The Managing Partner of Latham & Watkins has resigned after he threatened a woman with jail over sexually explicit messages he sent to her.
American Bill Voge, who was based in the US firm's London office, met the woman in September through his membership of a men's Christian organisation called the New Canaan Society ("A group of men who gather together to encourage each other in friendship and faith and to support each other to be better husbands, fathers — and better men — in the marketplace and in our communities." ). As part of his work with the group, Voge volunteered to lead her to a “Christian reconciliation”. But instead of finding God, the pair exchanged graphic sexual texts.
However the relationship soured in November when the woman decided that Voge, who is married, "took things too far" by trying to convince her to meet him in person for the first time in his hotel room. She began contacting and telling her story to Voge's personal lawyer, his fellow partners at Latham and members of his family. She told his lawyer in an email, "Bill Voge knew I was in pain and he took advantage of that", and said Latham "should know about his character and what he does when he travels...What other women has he done this to?”
Voge's lawyer attempted to persuade her to stop contacting people about his indiscretion by accusing her of breaking various US cyberstalking and harassment laws. Then in January, reports Law360, Voge contacted the woman's husband directly by text message. “It was sinful, but not a crime”, Voge told him. “How many times can I apologize for my actions?...Both of us were wrong". Voge also told him that the woman would go to prison if she continued with her campaign, promising, “It is not threats about jail. She will be in jail!!!” He said that he would make sure he was present to personally witness her arrest, and that he intended to make an example of her to “help the next victim”.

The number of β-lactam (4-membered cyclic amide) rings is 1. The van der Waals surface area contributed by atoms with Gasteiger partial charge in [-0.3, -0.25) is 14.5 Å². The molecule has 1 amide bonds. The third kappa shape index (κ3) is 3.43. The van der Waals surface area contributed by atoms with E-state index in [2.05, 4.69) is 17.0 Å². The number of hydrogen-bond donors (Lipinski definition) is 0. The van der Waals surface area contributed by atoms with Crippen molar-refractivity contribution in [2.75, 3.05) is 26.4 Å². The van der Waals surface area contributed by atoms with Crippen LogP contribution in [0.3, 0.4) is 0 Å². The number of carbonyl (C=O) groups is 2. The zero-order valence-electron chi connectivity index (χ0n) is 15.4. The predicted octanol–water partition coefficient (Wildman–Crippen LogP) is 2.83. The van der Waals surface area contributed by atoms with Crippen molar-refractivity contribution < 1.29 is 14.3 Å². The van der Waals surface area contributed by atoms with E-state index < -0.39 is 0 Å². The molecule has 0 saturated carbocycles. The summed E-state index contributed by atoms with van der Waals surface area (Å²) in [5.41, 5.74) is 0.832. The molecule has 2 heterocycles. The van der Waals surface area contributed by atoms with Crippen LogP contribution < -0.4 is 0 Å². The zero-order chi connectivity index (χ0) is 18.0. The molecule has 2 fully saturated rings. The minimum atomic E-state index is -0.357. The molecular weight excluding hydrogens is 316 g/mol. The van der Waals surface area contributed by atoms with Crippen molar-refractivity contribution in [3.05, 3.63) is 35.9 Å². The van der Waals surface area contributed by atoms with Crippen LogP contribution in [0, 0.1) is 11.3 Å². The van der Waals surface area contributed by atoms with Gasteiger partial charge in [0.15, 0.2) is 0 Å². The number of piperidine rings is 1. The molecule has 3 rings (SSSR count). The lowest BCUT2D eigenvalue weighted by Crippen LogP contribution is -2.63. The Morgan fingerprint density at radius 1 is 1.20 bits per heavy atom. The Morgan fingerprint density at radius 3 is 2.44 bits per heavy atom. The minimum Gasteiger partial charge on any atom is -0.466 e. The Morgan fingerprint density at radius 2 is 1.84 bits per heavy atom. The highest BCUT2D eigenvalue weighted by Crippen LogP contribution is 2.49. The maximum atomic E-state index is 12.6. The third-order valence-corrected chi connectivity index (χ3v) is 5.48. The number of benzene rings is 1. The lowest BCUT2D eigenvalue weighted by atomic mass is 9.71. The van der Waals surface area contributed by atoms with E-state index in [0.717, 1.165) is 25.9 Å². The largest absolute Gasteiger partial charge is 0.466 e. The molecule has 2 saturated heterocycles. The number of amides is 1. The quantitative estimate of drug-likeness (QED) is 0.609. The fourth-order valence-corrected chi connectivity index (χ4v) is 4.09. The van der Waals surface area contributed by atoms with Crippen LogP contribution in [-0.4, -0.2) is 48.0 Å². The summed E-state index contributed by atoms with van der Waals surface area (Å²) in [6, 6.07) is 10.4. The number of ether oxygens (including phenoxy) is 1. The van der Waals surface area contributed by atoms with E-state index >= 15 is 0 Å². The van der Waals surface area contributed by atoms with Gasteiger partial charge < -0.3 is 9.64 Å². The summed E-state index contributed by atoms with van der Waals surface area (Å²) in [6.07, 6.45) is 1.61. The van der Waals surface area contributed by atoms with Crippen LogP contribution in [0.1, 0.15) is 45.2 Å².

On Tuesday, Latham said in a statement that Voge had resigned after making "a series of voluntary disclosures" to the executive committee. It criticised his threats to imprison a woman (even though it would have been an act of Christian charity), stating that "while not unlawful", his conduct was "not befitting the leader of the firm". In a statement accompanying his resignation, Voge said, “I deeply regret my lapse of judgment and I am sorry for the distress and embarrassment I have caused my family, friends, and colleagues. My conduct falls well below the personal and professional standards I have tried to uphold throughout my entire career”'.